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A Curriculum Guide for High Schools


Teach The Rule in your classroom with this FREE Curriculum Guide

Teaching THE RULE

“At Rutgers Robert Wood Johnson Medical School, we’ve long recognized the value of film in teaching and educating the next generation of medical students. The Rule takes this to another level and should be part of any curriculum that promotes health and wellness.”

                                   ~Anthony Tobia, MD, Dept. of Psychiatry

October 21, 2015  THE RULE Curriculum Guide previewed at:

New Jersey Council for the Social Studies Annual Fall Conference

“Invigorating Your Social Studies Classroom


 How can schools help solve social problems like poverty, violence and racism?


In the city of Newark where the poverty rate is 32% and the murder rate is the third highest in the nation, there’s a high school that celebrates a near 100% college acceptance for its young men. What lessons about sociology, psychology and public policy can be learned from St. Benedict’s Prep and the Benedictine monks about fostering success among urban youth using the 6th century guide, “The Rule of Saint Benedict”? In the critically acclaimed, national PBS documentary, “The Rule,” filmmakers Marylou and Jerome Bongiorno explore the philosophy, history and current practices of St. Benedict’s Prep and what it teaches about solving problem in our inner cities. This workshop will present the film’s curriculum guide, written by NJ teachers, which explores the film’s use to illustrate central themes in U.S. History, sociology, government and psychology. Discussion-based lesson plans that promote student thinking on critical, controversial issues will be shared.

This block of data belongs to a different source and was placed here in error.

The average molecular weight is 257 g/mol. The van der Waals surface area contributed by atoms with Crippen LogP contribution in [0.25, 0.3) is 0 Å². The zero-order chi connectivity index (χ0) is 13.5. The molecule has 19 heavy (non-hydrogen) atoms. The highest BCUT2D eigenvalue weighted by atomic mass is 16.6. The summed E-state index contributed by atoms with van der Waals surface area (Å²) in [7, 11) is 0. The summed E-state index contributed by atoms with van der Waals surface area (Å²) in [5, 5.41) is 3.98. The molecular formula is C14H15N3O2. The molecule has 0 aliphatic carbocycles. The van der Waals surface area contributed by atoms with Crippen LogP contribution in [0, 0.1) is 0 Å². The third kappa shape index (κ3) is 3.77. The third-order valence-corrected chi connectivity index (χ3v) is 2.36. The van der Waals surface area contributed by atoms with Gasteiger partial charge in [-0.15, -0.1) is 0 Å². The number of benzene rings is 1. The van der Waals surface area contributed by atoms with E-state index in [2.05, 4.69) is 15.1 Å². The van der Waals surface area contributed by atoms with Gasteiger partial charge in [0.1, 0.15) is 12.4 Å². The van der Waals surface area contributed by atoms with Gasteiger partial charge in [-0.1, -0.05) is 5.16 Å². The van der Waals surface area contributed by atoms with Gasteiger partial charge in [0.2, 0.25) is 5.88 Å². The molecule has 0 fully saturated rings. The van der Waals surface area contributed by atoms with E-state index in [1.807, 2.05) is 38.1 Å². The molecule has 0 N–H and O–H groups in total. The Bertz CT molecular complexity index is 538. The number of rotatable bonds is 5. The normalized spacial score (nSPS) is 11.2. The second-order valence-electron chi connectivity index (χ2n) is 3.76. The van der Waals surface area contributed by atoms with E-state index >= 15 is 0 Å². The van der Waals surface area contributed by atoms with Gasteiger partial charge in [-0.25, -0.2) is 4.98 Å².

Marylou and Jerome Bongiorno

Bongiorno Productions;

Noel Baxter, Scotch Plains-Fanwood Public Schools; and Langdon Wagner, Newark Public Schools

Curriculum Events:

THE RULE Curriculum Guide Team

"The Rule film--and the curriculum--raise a host of important questions related to cities, schooling and what we now call social and emotional learning. There's a lot to learn from in the materials and in the film."

                                    ~Dr. Margaret S. Crocco

                                      Professor and Chairperson        

                                      Department of Teacher Education

                                      College of Education

                                      Michigan State University